The article also notes:
The researchers from Columbia University writing in Circulation also found that eating late at night could lead to a greater risk of poor cardiometabolic health. In one of the studies analysed it was found that late-night snackers are more likely to be obese when compared to those who don’t eat after a certain hour.
That last phrase is very interesting. If you “don’t eat after a certain hour” then you aren’t “snacking and grazing throughout the day.”
And you know what they call it when you don’t snack and graze throughout the day but have defined eating periods between which you fast?
Intermittent fasting has a bunch of health benefits.
The classic “three meals a day with no snacks” model of eating is a form of not-very-restrictive intermittent fasting. It has three periods of eating (that’s the not restrictive part) embedded among three periods of fasting (since no snacks).
If you really want to identify whether skipping breakfast is harmful, that’s what you’d want to test it against: three meals a day with no snacks versus lunch and dinner with no snacks.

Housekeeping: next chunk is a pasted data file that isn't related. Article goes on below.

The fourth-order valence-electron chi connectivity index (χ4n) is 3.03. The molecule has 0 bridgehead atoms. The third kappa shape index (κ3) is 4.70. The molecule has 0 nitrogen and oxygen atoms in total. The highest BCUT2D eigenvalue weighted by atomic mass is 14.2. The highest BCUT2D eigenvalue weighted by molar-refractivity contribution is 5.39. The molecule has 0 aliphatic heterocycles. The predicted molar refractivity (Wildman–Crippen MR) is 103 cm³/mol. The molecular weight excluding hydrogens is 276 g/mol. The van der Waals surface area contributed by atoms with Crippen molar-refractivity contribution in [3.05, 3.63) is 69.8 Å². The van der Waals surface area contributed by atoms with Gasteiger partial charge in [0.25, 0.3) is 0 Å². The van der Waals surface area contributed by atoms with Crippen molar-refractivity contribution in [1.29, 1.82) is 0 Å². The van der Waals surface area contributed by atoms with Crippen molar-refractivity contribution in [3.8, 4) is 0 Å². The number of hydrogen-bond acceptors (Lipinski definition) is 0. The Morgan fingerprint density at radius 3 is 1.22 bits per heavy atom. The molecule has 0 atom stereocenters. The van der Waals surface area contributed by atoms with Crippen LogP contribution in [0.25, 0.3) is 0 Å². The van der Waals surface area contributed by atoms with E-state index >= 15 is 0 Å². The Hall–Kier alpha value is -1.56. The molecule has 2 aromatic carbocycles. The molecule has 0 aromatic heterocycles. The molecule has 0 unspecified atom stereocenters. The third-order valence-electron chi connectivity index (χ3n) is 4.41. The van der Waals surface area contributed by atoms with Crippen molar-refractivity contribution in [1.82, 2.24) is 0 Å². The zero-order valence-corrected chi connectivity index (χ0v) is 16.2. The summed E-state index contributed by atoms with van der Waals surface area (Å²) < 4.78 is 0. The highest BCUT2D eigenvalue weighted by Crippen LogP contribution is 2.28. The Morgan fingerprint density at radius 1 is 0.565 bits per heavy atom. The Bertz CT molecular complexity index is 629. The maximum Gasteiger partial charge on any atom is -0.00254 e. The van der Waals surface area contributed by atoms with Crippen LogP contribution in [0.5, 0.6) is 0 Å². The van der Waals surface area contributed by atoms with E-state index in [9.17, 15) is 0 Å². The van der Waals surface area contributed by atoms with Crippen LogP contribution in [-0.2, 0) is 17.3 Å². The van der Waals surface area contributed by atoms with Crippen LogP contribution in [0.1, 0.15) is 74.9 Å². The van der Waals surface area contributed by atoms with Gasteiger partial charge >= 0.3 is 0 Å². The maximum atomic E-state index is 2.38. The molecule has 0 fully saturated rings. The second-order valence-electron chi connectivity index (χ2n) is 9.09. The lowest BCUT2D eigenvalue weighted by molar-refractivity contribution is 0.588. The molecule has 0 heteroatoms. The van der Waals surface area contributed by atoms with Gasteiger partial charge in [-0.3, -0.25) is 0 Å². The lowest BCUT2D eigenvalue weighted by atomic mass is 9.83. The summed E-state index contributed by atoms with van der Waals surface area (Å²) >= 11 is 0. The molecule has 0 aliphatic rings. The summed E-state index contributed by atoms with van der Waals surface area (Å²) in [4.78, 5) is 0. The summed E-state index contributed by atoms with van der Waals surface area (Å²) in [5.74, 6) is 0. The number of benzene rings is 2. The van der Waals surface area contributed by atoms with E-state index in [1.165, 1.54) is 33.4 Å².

And there are stronger forms of intermittent fasting, such as eating once a day, once every other day, once every few days, etc.
If only the studystatement by the AHA said something about intermittent fasting!
Oh, wait! It did!
Saffron Alexander just didn’t tell us about it.
Here’s what it said:
There is evidence that both alternate-day fasting and periodic fasting may be effective for weight loss, although there are no data that indicate whether the weight loss can be sustained long term.
In addition, both eating patterns may be useful for lowering triglyceride concentrations but have little or no effect on total, LDL, or HDL cholesterol concentrations.
These protocols may also be beneficial for lowering blood pressure, but a minimum weight loss of 6% may be required to see an effect.
Intermittent fasting may also be effective for decreasing fasting insulin and IR [i.e., insulin resistance, the key factor in type 2 diabetes–ja], but fasting glucose remains largely unchanged.